In Greece, the feast of Theophania is a public holiday. It is often referred to as the “Feast of the Lights”, the”Day of the Lights”, or simply “the Lights” (ta Phota, pl. of phos “light”), to symbolise the enlightenement of humanity by the revelation of the Holy Trinity. It is the name day of Theophanis and Theophania (named after the feast), Iordanis (named after the River Jordan), Photios and Photini (deriving from the word “light”) and others.

Epiphany4Mosaic depicting the baptism of Jesus from the 11th-century monastery of Nea Moni on the island of Chios (by Mariolovre via Wikimedia Commons)

Since it is one of the Great Feasts, its liturgical Forefeast begins already on the second day of the year, and it concludes on the Eve of Theophany (the equivalent of the Western tradition’s Twelfth Night), called Paramony, when a strict fast day is observed by the pious. On the Eve, children often go around singing Epiphany Carols, as they do on the Eves of Christmas and New Year.

The most important part of the feast of Theophany is the Great Blessing of Waters. At the conclusion of the Vespers, on the Eve of the Feast, a font of holy water is typically blessed in the church, to provide holy water for the parish’s use in the coming year. On the very morning of Theophany, after the Divine Liturgy, a procession goes from the church to a nearby body of water; in Greece, this can often mean the sea, but it can also be a river, lake or lagoon. The priest reads from the Scripture and chants special hymns, proceeding to bless that water by immersing a hand cross into it three times, in imitation of Christ’s baptism, to the singing of the festal troparion.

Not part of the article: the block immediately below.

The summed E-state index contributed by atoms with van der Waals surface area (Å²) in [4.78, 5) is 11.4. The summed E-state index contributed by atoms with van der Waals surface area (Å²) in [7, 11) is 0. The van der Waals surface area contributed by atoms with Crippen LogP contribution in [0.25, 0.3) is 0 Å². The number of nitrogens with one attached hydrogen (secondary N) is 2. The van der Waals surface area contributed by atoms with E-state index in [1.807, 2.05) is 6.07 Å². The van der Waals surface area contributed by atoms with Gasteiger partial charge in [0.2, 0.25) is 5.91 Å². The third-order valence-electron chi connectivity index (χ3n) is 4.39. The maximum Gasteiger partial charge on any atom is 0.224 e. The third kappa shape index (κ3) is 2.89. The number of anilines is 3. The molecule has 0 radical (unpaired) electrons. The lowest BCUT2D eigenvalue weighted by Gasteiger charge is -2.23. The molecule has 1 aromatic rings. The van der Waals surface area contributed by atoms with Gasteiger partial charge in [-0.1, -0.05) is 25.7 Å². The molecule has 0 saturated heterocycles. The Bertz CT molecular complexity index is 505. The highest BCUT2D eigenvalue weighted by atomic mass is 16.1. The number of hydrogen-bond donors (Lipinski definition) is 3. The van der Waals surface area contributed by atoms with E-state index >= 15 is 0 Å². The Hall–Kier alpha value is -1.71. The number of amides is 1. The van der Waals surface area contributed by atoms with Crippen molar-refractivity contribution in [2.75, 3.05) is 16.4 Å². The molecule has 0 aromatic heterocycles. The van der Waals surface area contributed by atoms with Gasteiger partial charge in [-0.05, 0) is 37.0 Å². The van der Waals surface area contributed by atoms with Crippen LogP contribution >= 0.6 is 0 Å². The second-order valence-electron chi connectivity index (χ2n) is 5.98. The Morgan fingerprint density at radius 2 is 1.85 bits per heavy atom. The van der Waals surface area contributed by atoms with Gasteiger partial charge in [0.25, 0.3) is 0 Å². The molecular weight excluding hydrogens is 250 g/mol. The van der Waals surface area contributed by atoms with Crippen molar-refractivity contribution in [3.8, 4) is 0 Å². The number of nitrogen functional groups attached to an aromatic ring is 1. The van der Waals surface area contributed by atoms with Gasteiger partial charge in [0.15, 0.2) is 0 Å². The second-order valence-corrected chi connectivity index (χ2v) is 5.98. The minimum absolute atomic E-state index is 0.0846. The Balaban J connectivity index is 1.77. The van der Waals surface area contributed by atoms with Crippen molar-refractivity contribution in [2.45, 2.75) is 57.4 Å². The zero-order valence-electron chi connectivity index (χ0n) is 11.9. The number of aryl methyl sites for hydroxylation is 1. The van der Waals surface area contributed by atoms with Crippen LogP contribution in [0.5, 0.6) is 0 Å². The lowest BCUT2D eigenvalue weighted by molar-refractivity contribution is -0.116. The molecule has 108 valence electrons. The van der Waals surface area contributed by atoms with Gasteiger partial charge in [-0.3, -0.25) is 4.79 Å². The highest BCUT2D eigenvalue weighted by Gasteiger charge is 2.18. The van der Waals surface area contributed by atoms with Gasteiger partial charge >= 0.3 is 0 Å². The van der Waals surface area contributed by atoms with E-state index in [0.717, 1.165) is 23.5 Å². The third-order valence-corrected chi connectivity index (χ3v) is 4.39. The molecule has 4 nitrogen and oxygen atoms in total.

Epiphany5People diving for the cross in the town of Nafplion (Source: Evangelos Bougiotis/ANA-MPA)

This is the moment of the day’s most recognisable tradition: the priest throws the hand cross in the newly-blessed waters, and youths from the parish dive in to try and catch it. The first person to recover the cross is considered to be blessed for the rest of the year. Customarily, it is the young men who dive for the cross in the –usually freezing– sea, river or lake waters (and, in some cases, even in swimming pools), but young women often participate in the tradition in recent decades. There are also various other local traditions depending on the region, such as the Ragkoutsaria in the area of Kastoria, where people wear carnival-like costumes and dance to the music of brass instruments.

In the following days, the priest visits the houses of the parish and blesses them, by sprinkling them with the holy water blessed in the church; in certain places, this can also happen on the Eve of Epiphany. On the following day, Greeks celebrate the feast of John the Baptist (and his respective name day).

Ν.Μ. (Intro image source: ANA-MPA)